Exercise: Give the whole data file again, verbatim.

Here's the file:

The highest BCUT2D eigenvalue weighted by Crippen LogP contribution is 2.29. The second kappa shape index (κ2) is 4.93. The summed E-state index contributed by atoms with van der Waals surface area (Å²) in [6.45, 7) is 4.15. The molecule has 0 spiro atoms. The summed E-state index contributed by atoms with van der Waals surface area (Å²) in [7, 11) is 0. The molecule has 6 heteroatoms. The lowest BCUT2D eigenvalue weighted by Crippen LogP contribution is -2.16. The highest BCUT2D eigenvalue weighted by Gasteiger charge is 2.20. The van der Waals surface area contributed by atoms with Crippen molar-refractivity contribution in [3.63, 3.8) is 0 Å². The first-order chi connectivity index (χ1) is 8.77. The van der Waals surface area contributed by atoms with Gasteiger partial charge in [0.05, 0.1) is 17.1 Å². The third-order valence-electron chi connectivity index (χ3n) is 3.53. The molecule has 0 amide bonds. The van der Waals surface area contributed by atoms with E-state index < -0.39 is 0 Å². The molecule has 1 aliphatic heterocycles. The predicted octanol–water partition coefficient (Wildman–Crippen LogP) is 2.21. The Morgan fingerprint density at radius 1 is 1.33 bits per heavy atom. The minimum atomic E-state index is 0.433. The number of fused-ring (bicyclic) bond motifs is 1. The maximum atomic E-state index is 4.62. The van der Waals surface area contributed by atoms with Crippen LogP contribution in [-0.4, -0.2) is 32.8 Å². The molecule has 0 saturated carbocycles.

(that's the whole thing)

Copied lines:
The highest BCUT2D eigenvalue weighted by Crippen LogP contribution is 2.29. The second kappa shape index (κ2) is 4.93. The summed E-state index contributed by atoms with van der Waals surface area (Å²) in [6.45, 7) is 4.15. The molecule has 0 spiro atoms. The summed E-state index contributed by atoms with van der Waals surface area (Å²) in [7, 11) is 0. The molecule has 6 heteroatoms. The lowest BCUT2D eigenvalue weighted by Crippen LogP contribution is -2.16. The highest BCUT2D eigenvalue weighted by Gasteiger charge is 2.20. The van der Waals surface area contributed by atoms with Crippen molar-refractivity contribution in [3.63, 3.8) is 0 Å². The first-order chi connectivity index (χ1) is 8.77. The van der Waals surface area contributed by atoms with Gasteiger partial charge in [0.05, 0.1) is 17.1 Å². The third-order valence-electron chi connectivity index (χ3n) is 3.53. The molecule has 0 amide bonds. The van der Waals surface area contributed by atoms with E-state index < -0.39 is 0 Å². The molecule has 1 aliphatic heterocycles. The predicted octanol–water partition coefficient (Wildman–Crippen LogP) is 2.21. The Morgan fingerprint density at radius 1 is 1.33 bits per heavy atom. The minimum atomic E-state index is 0.433. The number of fused-ring (bicyclic) bond motifs is 1. The maximum atomic E-state index is 4.62. The van der Waals surface area contributed by atoms with Crippen LogP contribution in [-0.4, -0.2) is 32.8 Å². The molecule has 0 saturated carbocycles.